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FRI0270 Development of systemic lupus-like disease in regulatory T cells (TREG)-deficient scurfy mice.
  1. G. Stummvoll1,
  2. X. Wei2,
  3. H. Leiss1,
  4. B. Niederreiter1,
  5. B. Heckmann2,
  6. W. Ulrich3,
  7. A. Enk2,
  8. J. Smolen1,
  9. E. Hadaschik2
  1. 1Rheumatology, Medical University of Vienna, Vienna, Austria
  2. 2Dermatology, University of Heidelberg, Heidelberg, Germany
  3. 3Pathology, Hietzing Hospital, Vienna, Austria


Background Systemic lupus erythematosus (SLE) is a severe systemic autoimmune disease with involvement of inner organs; autoreactive (CD4+) T cells, B cells and autoantibodies are crucial in its pathophysiology. CD4+FoxP3+ Treg, on the other hand, are important for maintaining peripheral tolerance to self-antigens. In human SLE, however, both the absolute numbers and the functionality of these cells are reduced and correlate inversely with disease activity, but direct evidence for a central role of Treg malfunction in SLE pathophysiology is still missing.

Objectives We therefore analyzed, if Treg-deficient scurfy mice share typical features of SLE.

Methods Scurfy mice have dysfunctional Treg due to a genetic defect in the transcription factor foxP3 which is crucial for their development and function. 9 scurfy and 9 matched controls (C57Bl/6) were analyzed at 4-5 weeks of age. By immunofluorescence we screened for autoantibodies and also performed hematological workup. Specimen of skin and inner organs were stained with H/E and screened for inflammation by a blinded pathologist; kidneys were also stained with PAS and by direct immunofluorescence. We analyzed joint pathology after staining with H/E (overview), tolloidin blue (cartilage) and TRAP (osteoclasts). Immunhistochemistry allowed for further analysis of the cellular composition of the inflammatory infiltrate, which was finally quantified by image analysis systems (Osteomeasure and HistoQuest, respectively).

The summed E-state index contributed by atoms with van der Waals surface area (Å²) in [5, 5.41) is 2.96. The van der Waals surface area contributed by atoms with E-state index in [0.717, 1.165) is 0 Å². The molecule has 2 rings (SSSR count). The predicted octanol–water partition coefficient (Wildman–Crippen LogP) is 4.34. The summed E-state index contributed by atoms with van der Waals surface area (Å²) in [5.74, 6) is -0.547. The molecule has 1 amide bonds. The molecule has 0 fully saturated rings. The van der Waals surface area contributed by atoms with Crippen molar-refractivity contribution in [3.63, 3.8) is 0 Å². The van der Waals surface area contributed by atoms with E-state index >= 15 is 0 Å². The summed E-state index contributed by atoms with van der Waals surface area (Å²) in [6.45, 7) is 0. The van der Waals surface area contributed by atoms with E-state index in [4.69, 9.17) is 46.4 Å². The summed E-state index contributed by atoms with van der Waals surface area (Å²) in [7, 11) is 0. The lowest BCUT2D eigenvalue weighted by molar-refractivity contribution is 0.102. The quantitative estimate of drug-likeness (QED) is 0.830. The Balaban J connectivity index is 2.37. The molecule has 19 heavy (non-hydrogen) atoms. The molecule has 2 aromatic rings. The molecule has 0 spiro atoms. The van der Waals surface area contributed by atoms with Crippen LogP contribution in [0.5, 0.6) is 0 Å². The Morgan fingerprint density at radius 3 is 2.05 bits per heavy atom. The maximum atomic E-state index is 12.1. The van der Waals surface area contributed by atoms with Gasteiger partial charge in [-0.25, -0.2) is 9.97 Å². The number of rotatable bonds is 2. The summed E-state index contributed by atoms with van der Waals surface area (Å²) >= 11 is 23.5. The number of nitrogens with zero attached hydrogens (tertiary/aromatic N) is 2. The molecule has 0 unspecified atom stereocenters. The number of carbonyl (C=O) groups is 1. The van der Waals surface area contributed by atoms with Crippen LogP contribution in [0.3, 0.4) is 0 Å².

Results We confirmed previous reports that scurfy mice spontaneously develop severe systemic autoimmune disease which includes pneumonitis and hematological abnormalities (anemia, lymphopenia) similar to those seen in SLE.

We here show that scurfy, but not WT control mice, exhibit various additional features typical for SLE: They develop severe interface dermatitis, show elevated serum levels of ANA and dsDNA-abs and develop mesangial glomerulonephritis (resembling lupus nephritis WHO2; seen in 8 out of 9 scurfy [88.9%] vs. 0/6 [0%] of controls, respectively, p=0.0014). In contrast to controls, scurfy mice showed increased cartilage degradation (destained/normal cartilage area 0.050±0.009 vs. 0.018±0.003, p=0.004) and developed inflammatory arthritic infiltrates (mean area 0.38±0.25mm2). There were no osteoclasts within the joint space and, consecutively, no erosions. Besides fibroblasts, the inflammatory infiltrate consisted mainly of CD3+ T lymphocytes (13%), with 7% B cells and <3% neutrophils and macrophages. In transfer experiments, CD4+ T cells from scurfy, but not from controls, led to pneumonitis, ANA and dsDNA-abs production in athymic nude mice.

Conclusions Our observations support the hypothesis that lupus-like disease develops in the absence of functional Treg.

References: Scheinecker C, Bonelli M, Smolen JS. Pathogenetic aspects of systemic lupus erythematosus with an emphasis on regulatory T cells. J Autoimmun. 2010 Nov;35(3):269-75. doi: 10.1016/j.jaut.2010.06.018. Epub 2010 Jul 16.

Disclosure of Interest: None Declared

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